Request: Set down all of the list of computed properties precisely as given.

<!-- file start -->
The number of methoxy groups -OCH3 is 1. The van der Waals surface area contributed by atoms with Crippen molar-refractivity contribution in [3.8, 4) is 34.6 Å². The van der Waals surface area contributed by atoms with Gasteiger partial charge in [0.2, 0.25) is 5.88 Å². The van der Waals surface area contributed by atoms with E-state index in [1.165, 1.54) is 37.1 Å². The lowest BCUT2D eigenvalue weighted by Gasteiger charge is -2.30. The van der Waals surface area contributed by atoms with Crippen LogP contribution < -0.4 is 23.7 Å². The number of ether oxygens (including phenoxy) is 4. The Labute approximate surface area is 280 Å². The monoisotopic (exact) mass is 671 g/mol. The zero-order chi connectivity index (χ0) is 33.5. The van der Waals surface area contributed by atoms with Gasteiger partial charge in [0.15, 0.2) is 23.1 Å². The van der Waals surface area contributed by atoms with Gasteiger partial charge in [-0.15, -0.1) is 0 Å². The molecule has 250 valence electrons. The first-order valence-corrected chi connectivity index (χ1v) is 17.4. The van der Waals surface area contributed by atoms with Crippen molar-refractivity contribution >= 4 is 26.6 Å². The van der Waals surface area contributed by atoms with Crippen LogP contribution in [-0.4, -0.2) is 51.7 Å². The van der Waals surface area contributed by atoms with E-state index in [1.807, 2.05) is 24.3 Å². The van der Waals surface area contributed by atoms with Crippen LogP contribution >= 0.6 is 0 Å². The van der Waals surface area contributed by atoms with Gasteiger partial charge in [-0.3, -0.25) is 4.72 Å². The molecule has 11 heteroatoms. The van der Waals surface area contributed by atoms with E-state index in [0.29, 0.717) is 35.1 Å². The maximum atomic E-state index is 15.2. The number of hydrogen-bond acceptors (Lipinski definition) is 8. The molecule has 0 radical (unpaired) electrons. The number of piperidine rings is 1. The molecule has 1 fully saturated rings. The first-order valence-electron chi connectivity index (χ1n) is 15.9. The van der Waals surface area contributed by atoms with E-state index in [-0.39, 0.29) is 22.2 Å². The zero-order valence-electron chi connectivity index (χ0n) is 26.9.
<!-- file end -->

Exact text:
The number of methoxy groups -OCH3 is 1. The van der Waals surface area contributed by atoms with Crippen molar-refractivity contribution in [3.8, 4) is 34.6 Å². The van der Waals surface area contributed by atoms with Gasteiger partial charge in [0.2, 0.25) is 5.88 Å². The van der Waals surface area contributed by atoms with E-state index in [1.165, 1.54) is 37.1 Å². The lowest BCUT2D eigenvalue weighted by Gasteiger charge is -2.30. The van der Waals surface area contributed by atoms with Crippen LogP contribution < -0.4 is 23.7 Å². The number of ether oxygens (including phenoxy) is 4. The Labute approximate surface area is 280 Å². The monoisotopic (exact) mass is 671 g/mol. The zero-order chi connectivity index (χ0) is 33.5. The van der Waals surface area contributed by atoms with Gasteiger partial charge in [0.15, 0.2) is 23.1 Å². The van der Waals surface area contributed by atoms with Gasteiger partial charge in [-0.15, -0.1) is 0 Å². The molecule has 250 valence electrons. The first-order valence-corrected chi connectivity index (χ1v) is 17.4. The van der Waals surface area contributed by atoms with Crippen molar-refractivity contribution >= 4 is 26.6 Å². The van der Waals surface area contributed by atoms with Crippen LogP contribution in [-0.4, -0.2) is 51.7 Å². The van der Waals surface area contributed by atoms with E-state index in [1.807, 2.05) is 24.3 Å². The van der Waals surface area contributed by atoms with Crippen LogP contribution >= 0.6 is 0 Å². The van der Waals surface area contributed by atoms with Gasteiger partial charge in [-0.3, -0.25) is 4.72 Å². The molecule has 11 heteroatoms. The van der Waals surface area contributed by atoms with E-state index in [0.29, 0.717) is 35.1 Å². The maximum atomic E-state index is 15.2. The number of hydrogen-bond acceptors (Lipinski definition) is 8. The molecule has 0 radical (unpaired) electrons. The number of piperidine rings is 1. The molecule has 1 fully saturated rings. The first-order valence-electron chi connectivity index (χ1n) is 15.9. The van der Waals surface area contributed by atoms with E-state index in [-0.39, 0.29) is 22.2 Å². The zero-order valence-electron chi connectivity index (χ0n) is 26.9.